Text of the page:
"We'll continue to get a slow, sunny, erratic warming through the next few centuries—which is far better than the alternative of another harsh, cloudy, unstable Little Ice Age." —Dennis T. Avery, senior fellow at the Heartland Institute, an organization that promotes free market solutions to social and economic problems.
Dennis T. Avery, "Our Moderate Climate Crisis," Heartland Perspectives, October 18, 2007.
In the United States, according to the IPCC report, temperatures in northern states will warm primarily in the winters, while southwestern states will experience higher summer temperatures and much less rain. IPCC climate models suggest that by 2100 the eastern, western, and southern edges of the country might warm between 3.6 and 5.4 degrees Fahrenheit (2 and 3 degrees Celsius), and the northern regions by 12.6 degrees Fahrenheit (7 degrees Celsius). Alaska may experience the most warming— as much as 18 degrees Fahrenheit (10 degrees Celsius). Temperature increases in these ranges will almost certainly produce major climate and lifestyle changes for Americans.
The Earth's climate is highly complex, however, and experts say it is possible that the climate could change even more rapidly
than scientists now predict. One factor that cannot be figured into the climate models used by IPCC scientists is known as climate feedbacks—changes in climate that occur in response to rising temperatures. These feedbacks can either increase or decrease the effects of global warming.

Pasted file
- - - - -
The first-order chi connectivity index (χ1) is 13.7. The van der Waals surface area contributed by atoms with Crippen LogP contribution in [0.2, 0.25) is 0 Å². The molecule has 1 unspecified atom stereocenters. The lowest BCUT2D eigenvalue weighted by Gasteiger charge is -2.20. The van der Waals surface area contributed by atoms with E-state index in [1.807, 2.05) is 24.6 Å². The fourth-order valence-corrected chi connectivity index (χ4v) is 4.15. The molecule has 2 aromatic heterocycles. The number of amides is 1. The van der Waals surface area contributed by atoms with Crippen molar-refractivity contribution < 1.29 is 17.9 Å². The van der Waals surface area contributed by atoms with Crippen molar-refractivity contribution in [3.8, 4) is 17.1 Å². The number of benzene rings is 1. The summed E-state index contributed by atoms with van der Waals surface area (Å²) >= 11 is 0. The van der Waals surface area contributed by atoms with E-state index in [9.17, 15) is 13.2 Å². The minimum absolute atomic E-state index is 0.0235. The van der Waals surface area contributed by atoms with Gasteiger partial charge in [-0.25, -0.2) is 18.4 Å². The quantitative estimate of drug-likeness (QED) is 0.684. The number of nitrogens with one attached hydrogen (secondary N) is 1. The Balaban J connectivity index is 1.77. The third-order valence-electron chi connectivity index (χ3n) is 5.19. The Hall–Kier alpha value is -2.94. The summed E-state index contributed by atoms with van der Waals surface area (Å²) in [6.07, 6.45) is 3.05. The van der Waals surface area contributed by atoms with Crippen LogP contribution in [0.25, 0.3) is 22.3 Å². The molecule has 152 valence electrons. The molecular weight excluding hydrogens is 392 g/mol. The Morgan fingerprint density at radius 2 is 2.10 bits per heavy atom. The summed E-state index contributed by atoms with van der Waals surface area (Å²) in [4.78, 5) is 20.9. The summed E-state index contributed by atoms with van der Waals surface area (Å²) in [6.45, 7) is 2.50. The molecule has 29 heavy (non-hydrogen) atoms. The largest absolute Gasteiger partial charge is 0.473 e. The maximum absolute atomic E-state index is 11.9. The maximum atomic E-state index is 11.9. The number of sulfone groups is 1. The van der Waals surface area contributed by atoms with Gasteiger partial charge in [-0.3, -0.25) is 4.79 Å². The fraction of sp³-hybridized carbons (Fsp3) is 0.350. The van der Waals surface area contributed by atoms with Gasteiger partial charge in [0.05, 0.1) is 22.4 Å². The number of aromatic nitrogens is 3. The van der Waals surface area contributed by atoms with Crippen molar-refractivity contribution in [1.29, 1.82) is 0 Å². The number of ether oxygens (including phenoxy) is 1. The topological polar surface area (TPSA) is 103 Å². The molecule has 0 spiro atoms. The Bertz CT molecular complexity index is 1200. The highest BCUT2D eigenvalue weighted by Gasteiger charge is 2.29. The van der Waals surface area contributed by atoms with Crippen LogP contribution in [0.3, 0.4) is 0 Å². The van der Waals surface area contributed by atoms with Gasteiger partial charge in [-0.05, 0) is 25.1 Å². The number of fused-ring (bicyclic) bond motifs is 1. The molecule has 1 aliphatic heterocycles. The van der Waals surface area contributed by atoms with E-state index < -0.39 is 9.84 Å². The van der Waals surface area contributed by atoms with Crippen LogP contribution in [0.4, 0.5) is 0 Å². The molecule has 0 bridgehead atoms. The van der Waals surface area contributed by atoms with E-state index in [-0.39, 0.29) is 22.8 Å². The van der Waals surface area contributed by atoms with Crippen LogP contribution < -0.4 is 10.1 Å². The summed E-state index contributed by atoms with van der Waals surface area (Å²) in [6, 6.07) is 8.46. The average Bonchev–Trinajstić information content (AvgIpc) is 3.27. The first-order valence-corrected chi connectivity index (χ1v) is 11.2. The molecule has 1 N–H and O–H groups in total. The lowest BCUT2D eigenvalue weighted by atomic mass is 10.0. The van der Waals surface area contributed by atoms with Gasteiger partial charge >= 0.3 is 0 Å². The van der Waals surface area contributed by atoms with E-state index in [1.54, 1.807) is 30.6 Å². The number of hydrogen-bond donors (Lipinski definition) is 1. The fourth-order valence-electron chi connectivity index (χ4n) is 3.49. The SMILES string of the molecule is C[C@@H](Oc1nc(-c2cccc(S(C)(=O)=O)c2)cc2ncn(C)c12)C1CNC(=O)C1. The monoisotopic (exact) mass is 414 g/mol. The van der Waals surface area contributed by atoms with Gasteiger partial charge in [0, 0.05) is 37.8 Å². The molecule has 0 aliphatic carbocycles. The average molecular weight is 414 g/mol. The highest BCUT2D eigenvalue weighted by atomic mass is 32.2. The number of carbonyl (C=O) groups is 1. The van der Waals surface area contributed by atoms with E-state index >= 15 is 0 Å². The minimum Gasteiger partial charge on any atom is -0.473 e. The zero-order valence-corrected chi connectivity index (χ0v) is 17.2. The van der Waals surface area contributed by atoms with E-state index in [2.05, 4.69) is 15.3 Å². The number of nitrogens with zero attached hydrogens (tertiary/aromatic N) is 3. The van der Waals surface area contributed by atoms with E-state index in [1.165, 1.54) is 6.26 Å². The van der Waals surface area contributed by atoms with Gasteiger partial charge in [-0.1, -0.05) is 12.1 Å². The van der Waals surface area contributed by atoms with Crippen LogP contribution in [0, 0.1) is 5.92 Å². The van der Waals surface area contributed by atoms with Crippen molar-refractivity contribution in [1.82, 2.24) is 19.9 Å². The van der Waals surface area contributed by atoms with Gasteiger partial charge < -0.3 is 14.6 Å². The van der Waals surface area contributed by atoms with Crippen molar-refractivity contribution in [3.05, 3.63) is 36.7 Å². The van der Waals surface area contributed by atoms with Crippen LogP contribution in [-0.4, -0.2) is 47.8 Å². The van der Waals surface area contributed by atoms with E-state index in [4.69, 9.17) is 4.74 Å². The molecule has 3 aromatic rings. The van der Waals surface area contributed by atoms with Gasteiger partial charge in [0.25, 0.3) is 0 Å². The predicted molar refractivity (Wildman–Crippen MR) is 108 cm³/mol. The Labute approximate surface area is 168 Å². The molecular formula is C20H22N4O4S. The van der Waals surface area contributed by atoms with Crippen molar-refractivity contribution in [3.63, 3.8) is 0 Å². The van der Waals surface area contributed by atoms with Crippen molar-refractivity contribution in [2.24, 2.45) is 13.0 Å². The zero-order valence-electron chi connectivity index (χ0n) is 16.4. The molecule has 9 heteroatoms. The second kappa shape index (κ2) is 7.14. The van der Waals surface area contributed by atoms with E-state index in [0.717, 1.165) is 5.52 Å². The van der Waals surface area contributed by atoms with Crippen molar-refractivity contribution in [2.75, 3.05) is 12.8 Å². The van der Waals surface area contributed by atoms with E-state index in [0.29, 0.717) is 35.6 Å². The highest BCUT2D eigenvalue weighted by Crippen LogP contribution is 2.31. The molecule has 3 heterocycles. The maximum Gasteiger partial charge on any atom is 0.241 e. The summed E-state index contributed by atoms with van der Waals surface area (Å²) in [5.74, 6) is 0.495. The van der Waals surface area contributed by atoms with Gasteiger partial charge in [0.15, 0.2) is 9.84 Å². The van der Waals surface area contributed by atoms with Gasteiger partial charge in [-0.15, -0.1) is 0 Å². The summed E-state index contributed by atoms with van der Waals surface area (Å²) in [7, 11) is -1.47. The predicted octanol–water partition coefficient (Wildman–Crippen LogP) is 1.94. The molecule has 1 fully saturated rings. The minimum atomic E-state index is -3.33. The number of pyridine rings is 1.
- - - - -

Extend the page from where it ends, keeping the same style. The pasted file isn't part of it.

One example of positive feedback that could produce additional warming involves melting Arctic sea ice. This melting could, in turn, add to the Earth's warming because the loss of large sections of highly reflective ice would mean that less sunlight is reflected back into space and more of this energy is absorbed by the oceans. Similarly, if higher temperatures produce more drought and more forest fires, the decrease in carbon-absorbing greenery and the burning of these organic matters is expected to add carbon to the atmosphere and increase global warming.
An even more worrisome positive feedback is the increased rate of decay of organic matter in soils—a process that increases atmospheric carbon levels, enhancing the greenhouse effect.
This phenomenon is expected to be especially widespread in areas in the Arctic region, such as Alaska and Greenland, where higher temperatures could melt permafrost—long-frozen land areas that store massive amounts of carbon from decayed vegetation that grew during prehistoric warm periods. Walter Oechel, a scientist studying this problem, is concerned that this feedback could tip the Earth into an uncontrollable warming cycle. He explains: "Humans [now] are putting about 6 billion or 7 billion metric tons of carbon in the atmosphere a year, and we are standing on 200 billion tons here [in Alaska]. If any significant portion came out, that dwarfs the current human injection into the atmosphere. And once that runaway release occurred, there'd be no way to stop it."17
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Global warming is a huge problem which will significantly affect every country in the world. Many people all over the world are trying to do whatever they can to help combat the effects of global warming. One of the ways that people can fight global warming is to reduce their dependence on non-renewable energy sources like oil and petroleum based products.